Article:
1Department of Surgery, Tungs’ Taichung Metro Harbor Hospital, Taichung 435, 2College of Medicine, National Chung Hsing University, Taichung 402, 3General Education Center, Jenteh Junior College of Medicine, Nursing and Management, Miaoli 356, 4Hemato-Oncology Division, Department of Internal Medicine, Changhua Christian Hospital, Changhua 500, 5Institute of Biomedical Science, The iEGG and Animal Biotechnology Center, National Chung-Hsing University, Taichung 402, Taiwan, 6Department of Molecular Medicine and Surgery, Karolinska Institute, SE-17177 Stockholm, Sweden, 7Department of Marine Biotechnology and Resources, National Sun Yat-sen University, Kaohsiung 804, 8National Museum of Marine Biology and Aquarium, Pingtung 944, 9Department of Medical Research, China Medical University Hospital, Taichung 404, 10Department of Pharmacology, School of Medicine, College of Medicine, Kaohsiung Medical University, Kaohsiung 807, Taiwan
Author contributions: Conceptualization: Y.H.S., C.C.L., J.H.S., and K.T.T. Methodology: Y.H.S., J.H.S., J.Y.G., and C.Y.H. Software: X.Z. and Y.H.S. Validation: Y.H.S. and K.T. T. Formal analysis: Y.H.S., J.Y.G., and J.H.S. Investigation: J.H.S.and K.T.T. Resources: C.C.L. and J.H.S. Data curation: Y.H.S. and C.C.L. Writing—original draft preparation: Y.H.S. and K.T.T. Writing—review and editing: Y.H.S., J.H.S., X.Z., and K.T.T. Visualization: Y.H.S. and C.C.L. Supervision: J.H.S. Project administration: J.H.S. Funding acquisition: Y.H.S., C.C.L., and J.H.S. All authors have read and agreed to the published version of the manuscript.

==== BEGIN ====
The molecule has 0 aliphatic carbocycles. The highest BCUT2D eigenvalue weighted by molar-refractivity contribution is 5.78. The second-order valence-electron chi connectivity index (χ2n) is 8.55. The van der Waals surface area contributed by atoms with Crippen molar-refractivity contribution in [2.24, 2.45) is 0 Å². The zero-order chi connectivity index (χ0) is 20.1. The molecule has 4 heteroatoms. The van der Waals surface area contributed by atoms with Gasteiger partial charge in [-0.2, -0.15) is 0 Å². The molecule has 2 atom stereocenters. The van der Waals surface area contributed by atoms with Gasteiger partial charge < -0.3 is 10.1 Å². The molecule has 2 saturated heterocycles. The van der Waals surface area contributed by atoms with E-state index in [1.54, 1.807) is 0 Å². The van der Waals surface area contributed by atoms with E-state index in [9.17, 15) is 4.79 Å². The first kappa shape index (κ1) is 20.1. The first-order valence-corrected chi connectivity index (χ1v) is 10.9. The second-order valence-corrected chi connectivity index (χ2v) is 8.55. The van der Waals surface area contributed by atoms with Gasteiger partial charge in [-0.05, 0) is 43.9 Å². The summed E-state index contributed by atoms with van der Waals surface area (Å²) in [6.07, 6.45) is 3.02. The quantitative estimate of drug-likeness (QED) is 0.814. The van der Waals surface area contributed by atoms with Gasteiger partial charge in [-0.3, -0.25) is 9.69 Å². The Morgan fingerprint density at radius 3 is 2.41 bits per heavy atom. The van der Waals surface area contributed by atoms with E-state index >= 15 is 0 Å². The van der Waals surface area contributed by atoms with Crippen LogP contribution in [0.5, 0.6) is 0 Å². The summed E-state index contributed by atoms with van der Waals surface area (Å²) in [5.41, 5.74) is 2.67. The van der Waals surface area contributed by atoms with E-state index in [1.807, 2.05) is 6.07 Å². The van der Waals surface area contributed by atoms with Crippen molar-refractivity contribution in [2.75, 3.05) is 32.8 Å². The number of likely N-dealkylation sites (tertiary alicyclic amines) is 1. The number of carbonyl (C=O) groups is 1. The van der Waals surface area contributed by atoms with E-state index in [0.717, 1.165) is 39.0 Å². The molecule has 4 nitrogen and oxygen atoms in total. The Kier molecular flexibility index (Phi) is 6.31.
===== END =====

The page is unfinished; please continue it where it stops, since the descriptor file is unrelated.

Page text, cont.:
Received: March 4, 2023; Revised: April 12, 2023; Accepted: April 12, 2023
This is an Open Access article distributed under the terms of the Creative Commons Attribution Non-Commercial License, which permits unrestricted non-commercial use, distribution, and reproduction in any medium, provided the original work is properly cited.